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Diagnosing Rett Syndrome

Theresa Bartolotta, PhD, CCC-SLP

June 23, 2020

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Question

How is Rett syndrome diagnosed?

Answer

Before 2010, Rett syndrome was considered to be an autism spectrum disorder, and was listed in the fourth edition of the Diagnostic and Statistical Manual of Mental Disorders (DSM-4) under the autism spectrum umbrella. With the publication of the DSM-5 in 2013, Rett syndrome was deleted from the DSM because it is primarily caused by a genetic mutation. The diagnosis is made clinically and the mutation is confirmed through a blood test. There are typically two kinds of Rett syndrome: there is classic Rett syndrome, where someone meets all of the required criteria, and there is a less severe version called atypical or variant Rett.

Focusing on Classic Rett, the main criteria are listed below. All four of these are required in order to meet the diagnosis of classic Rett syndrome:

  • Partial or complete loss of functional hand skills
  • Partial or complete loss of spoken language skills
  • Impaired apraxic gait or absence of ability to ambulate
  • Stereotypic, repetitive, nonfunctional hand movements

There is an early period of typical development, and then a regression will most likely begin before the third birthday and last up to two years. People can still be regressing at ages four or five, but usually there is a stabilization between ages three and five, followed by a regaining of skills. We used to think this was a degenerative disorder, but it is no longer considered to be so.

Starting with the four required criteria, there must be a partial or complete loss of functional hand skills. This means that someone with Rett syndrome is unable to engage in the hand skills that are part of daily activities. An example of this is bringing things to the mouth, which can become evident as they get older and begin using utensils. If you start to see these kinds of features, it may be classic Rett syndrome. There is also partial or complete loss of spoken language skills. Some individuals never begin to speak. Others will begin to speak within their first year and then will usually lose most or all of their spoken words. The individuals who retain verbal skills usually meet the atypical or variant Rett and tend to have a less severe presentation. That is important to remember because most individuals with Rett syndrome are almost completely nonverbal. If a young child is on your caseload, it is important to introduce augmentative communication because it is unlikely that they are going to be able to use spoken language in a functional way.

The third criteria is impaired apraxic gait or the complete lack of ability to ambulate. Many individuals with Rett are completely unable to stand or walk. If they are able to walk, there are balance issues. They might have a wide, apraxic-like gait, where their acquisition of motor skills is most likely delayed.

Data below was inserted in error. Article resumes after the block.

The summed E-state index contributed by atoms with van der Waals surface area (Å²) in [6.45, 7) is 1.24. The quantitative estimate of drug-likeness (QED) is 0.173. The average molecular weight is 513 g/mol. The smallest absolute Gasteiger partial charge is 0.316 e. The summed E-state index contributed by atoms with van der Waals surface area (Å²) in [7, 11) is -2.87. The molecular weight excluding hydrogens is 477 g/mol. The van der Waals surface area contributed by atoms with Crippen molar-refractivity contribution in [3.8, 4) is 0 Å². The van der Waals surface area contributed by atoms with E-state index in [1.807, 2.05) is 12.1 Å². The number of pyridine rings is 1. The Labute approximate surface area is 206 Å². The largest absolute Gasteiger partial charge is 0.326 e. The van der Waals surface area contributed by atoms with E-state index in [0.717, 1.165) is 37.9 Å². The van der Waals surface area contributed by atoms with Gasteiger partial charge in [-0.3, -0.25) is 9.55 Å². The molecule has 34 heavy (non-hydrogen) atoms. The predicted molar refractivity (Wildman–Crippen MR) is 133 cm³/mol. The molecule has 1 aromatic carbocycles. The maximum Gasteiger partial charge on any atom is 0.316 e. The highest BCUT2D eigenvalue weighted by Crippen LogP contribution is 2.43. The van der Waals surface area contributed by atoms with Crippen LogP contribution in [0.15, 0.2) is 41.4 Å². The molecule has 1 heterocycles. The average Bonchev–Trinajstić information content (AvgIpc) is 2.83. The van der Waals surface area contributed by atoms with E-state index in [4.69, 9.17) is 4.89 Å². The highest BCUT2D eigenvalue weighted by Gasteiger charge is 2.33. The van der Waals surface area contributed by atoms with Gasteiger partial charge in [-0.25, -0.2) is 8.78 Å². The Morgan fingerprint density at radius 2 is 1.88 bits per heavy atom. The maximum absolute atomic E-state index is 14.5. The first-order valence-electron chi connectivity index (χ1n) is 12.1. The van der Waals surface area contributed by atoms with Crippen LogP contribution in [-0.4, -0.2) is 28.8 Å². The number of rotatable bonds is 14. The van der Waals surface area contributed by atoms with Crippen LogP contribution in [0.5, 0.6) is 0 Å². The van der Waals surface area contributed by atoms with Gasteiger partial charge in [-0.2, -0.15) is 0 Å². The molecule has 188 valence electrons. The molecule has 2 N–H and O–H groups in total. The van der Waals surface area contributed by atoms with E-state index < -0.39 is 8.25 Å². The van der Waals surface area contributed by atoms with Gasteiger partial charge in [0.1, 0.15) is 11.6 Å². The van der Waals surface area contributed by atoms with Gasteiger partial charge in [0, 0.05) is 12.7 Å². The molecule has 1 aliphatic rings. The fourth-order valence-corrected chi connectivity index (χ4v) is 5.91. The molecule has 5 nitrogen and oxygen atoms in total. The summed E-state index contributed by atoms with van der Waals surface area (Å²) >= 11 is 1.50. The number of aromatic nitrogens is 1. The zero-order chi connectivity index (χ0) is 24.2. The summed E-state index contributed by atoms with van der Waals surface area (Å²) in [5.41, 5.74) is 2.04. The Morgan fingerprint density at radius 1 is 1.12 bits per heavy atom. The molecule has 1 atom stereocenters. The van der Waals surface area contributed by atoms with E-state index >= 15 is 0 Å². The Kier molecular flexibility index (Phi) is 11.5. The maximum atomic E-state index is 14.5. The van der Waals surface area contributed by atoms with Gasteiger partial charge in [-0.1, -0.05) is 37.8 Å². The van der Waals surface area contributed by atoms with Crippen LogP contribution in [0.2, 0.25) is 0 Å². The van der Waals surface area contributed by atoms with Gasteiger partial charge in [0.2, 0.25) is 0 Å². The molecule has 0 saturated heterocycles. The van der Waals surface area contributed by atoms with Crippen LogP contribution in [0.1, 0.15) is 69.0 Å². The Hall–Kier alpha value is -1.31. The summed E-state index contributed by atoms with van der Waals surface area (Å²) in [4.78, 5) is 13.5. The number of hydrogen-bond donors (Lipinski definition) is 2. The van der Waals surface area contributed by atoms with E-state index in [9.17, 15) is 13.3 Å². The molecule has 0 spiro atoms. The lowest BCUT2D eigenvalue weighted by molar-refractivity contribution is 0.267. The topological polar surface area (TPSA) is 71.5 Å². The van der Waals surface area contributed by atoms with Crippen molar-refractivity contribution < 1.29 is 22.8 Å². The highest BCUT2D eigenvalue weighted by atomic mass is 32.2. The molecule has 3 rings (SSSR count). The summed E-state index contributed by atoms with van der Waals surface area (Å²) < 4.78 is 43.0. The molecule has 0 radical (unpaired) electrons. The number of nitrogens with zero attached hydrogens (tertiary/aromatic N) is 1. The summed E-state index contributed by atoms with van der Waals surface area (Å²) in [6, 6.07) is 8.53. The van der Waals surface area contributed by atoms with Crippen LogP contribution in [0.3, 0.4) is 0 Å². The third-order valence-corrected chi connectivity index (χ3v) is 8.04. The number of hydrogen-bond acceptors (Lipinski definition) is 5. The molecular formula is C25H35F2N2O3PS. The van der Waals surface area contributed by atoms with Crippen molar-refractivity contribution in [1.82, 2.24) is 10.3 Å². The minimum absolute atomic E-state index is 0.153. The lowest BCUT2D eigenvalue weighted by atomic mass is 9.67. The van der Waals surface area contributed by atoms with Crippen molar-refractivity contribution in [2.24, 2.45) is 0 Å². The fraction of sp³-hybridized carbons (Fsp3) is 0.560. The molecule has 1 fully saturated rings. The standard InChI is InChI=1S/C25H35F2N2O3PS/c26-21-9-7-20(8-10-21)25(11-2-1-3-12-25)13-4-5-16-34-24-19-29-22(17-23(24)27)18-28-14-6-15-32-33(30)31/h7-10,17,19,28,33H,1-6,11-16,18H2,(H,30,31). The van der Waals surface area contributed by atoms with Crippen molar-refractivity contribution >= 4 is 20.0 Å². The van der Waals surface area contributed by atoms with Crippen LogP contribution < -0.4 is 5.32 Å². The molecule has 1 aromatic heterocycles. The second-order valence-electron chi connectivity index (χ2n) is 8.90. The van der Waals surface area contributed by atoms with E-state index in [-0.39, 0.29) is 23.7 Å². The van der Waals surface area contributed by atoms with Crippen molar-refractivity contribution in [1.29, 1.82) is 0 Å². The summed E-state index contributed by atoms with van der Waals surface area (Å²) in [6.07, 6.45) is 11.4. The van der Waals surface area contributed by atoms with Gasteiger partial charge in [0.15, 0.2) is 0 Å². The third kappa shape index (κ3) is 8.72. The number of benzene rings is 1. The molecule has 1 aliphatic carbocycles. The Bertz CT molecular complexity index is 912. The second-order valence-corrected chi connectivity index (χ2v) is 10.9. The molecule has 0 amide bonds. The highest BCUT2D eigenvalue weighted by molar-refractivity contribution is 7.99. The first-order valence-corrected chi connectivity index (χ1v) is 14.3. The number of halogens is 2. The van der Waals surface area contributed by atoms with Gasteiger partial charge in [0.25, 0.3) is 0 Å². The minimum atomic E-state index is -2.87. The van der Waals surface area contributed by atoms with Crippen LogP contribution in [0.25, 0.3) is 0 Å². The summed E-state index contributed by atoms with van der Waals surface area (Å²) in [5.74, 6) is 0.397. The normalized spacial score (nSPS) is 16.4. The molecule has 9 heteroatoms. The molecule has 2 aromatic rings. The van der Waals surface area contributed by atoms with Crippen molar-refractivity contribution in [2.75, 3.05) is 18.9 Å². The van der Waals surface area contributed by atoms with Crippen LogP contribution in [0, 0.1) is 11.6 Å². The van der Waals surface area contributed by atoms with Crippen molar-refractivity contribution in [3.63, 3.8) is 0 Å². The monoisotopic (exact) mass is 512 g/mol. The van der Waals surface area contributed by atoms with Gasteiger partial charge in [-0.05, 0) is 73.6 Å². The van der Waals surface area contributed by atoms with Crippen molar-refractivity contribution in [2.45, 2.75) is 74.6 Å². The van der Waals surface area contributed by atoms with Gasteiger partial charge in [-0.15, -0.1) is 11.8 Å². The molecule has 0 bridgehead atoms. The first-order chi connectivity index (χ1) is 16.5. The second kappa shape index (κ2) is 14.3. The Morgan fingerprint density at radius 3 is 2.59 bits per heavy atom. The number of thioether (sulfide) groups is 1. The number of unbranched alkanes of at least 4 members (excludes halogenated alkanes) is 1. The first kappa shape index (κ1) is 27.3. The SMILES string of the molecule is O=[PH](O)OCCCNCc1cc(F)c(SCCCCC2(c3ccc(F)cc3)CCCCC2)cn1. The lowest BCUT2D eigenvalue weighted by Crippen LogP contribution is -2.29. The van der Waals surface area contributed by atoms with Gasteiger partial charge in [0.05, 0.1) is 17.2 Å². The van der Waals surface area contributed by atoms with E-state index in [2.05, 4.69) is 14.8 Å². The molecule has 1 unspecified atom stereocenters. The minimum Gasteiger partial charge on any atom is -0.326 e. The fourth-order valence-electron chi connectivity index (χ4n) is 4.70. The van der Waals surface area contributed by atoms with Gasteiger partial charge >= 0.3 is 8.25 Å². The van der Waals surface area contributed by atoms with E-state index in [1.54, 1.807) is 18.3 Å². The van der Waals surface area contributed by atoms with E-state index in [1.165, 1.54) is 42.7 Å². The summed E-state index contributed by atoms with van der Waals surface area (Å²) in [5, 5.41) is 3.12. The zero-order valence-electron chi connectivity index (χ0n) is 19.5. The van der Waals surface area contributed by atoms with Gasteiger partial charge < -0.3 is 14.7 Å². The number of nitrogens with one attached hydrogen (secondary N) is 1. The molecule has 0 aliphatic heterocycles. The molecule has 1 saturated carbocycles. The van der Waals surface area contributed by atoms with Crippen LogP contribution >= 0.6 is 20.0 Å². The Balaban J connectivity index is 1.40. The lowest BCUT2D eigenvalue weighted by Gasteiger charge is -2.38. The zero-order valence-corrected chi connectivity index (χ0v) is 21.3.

The fourth criteria is stereotypic, repetitive, non-functional hand movements. These usually look like bilateral hand movements and can take different forms. It could be hand-wringing, clasping the hands together, or doing something with one hand and something else with the other. These are not generally under the individual's volitional control, but with appropriate intervention, you can get some girls to use their hands in a functional way. That is where working with occupational therapists is helpful.

Along with the required main criteria, there are supportive criteria. They can be observed but are not required. These are conditions that frequently accompany Rett syndrome:

  • Respiratory disturbances, such as rapid breathing or breath-holding
  • Teeth grinding
  • Impaired sleep patterns; frequent sleeping during the day, frequent night waking
  • Abnormal muscle tone
  • Peripheral vasomotor disturbances
  • Scoliosis and/or kyphosis
  • Growth retardation
  • Small cold hand and feet
  • Laughing and/or screaming spells, not appropriate for the context
  • Lessened response to pain
  • Intense eye communication – often referred to as “eye pointing

These criteria are important for us to know because they affect how we assess, as well as what we use as an intervention program.

Please refer to the SpeechPathology.com course, Back to Basics: Guidelines for Management of Communication in Rett Syndrome​, for more information on best practices for assessment and intervention of communication in individuals with Rett syndrome.


theresa bartolotta

Theresa Bartolotta, PhD, CCC-SLP

Theresa Bartolotta, PhD, CCC-SLP has been a speech-language pathologist for over thirty years. She specializes in working with children with complex communication needs, including autism, Down syndrome, and Rett syndrome. She holds a PhD in Health Sciences from Seton Hall University, an MA in Speech-Language Pathology from Queens College of the City University of New York, and a BS in Speech from Mercy College. Theresa holds the CCC in speech-language pathology from ASHA and is a licensed speech-language pathologist in New Jersey and Georgia. Theresa serves as Consultant to the Program for Research and Support for Rett Syndrome at Monmouth University, is on the clinical staff of Tender Ones Therapy Services in Dacula, Georgia, and teaches graduate courses as an adjunct professor. She is part of an international group of grant-funded researchers who developed consensus guidelines for the management of communication in Rett syndrome and now serves as consultant on communication to the International Rett Syndrome Foundation (Rettsyndrome.org).


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